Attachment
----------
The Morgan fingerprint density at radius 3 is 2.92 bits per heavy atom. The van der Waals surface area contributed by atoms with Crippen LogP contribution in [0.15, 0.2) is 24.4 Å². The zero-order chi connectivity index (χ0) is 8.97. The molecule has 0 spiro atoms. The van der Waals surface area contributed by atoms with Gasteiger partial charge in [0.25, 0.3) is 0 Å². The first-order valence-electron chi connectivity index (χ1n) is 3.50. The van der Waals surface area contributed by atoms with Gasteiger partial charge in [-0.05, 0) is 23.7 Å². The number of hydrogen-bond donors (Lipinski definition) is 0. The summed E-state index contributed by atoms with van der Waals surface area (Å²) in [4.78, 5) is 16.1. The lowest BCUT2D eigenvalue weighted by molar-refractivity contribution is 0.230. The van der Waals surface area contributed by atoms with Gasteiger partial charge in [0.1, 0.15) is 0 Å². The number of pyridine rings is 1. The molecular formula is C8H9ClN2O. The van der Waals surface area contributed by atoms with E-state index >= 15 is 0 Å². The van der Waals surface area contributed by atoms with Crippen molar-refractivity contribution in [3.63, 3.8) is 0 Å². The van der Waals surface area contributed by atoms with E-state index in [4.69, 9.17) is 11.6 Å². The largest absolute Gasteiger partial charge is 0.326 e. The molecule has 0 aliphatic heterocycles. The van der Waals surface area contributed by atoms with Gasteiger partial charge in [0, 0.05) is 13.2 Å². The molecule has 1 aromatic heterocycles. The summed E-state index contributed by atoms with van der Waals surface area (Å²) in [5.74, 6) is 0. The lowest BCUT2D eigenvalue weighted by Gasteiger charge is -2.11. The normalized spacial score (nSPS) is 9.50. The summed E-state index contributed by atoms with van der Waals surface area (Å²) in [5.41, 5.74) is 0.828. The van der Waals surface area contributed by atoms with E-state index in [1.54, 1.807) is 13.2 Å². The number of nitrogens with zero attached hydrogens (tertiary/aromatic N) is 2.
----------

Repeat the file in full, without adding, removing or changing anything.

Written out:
The Morgan fingerprint density at radius 3 is 2.92 bits per heavy atom. The van der Waals surface area contributed by atoms with Crippen LogP contribution in [0.15, 0.2) is 24.4 Å². The zero-order chi connectivity index (χ0) is 8.97. The molecule has 0 spiro atoms. The van der Waals surface area contributed by atoms with Gasteiger partial charge in [0.25, 0.3) is 0 Å². The first-order valence-electron chi connectivity index (χ1n) is 3.50. The van der Waals surface area contributed by atoms with Gasteiger partial charge in [-0.05, 0) is 23.7 Å². The number of hydrogen-bond donors (Lipinski definition) is 0. The summed E-state index contributed by atoms with van der Waals surface area (Å²) in [4.78, 5) is 16.1. The lowest BCUT2D eigenvalue weighted by molar-refractivity contribution is 0.230. The van der Waals surface area contributed by atoms with Gasteiger partial charge in [0.1, 0.15) is 0 Å². The number of pyridine rings is 1. The molecular formula is C8H9ClN2O. The van der Waals surface area contributed by atoms with E-state index >= 15 is 0 Å². The van der Waals surface area contributed by atoms with Crippen molar-refractivity contribution in [3.63, 3.8) is 0 Å². The van der Waals surface area contributed by atoms with E-state index in [4.69, 9.17) is 11.6 Å². The largest absolute Gasteiger partial charge is 0.326 e. The molecule has 0 aliphatic heterocycles. The van der Waals surface area contributed by atoms with Gasteiger partial charge in [0, 0.05) is 13.2 Å². The molecule has 1 aromatic heterocycles. The summed E-state index contributed by atoms with van der Waals surface area (Å²) in [5.74, 6) is 0. The lowest BCUT2D eigenvalue weighted by Gasteiger charge is -2.11. The normalized spacial score (nSPS) is 9.50. The summed E-state index contributed by atoms with van der Waals surface area (Å²) in [5.41, 5.74) is 0.828. The van der Waals surface area contributed by atoms with E-state index in [1.54, 1.807) is 13.2 Å². The number of nitrogens with zero attached hydrogens (tertiary/aromatic N) is 2.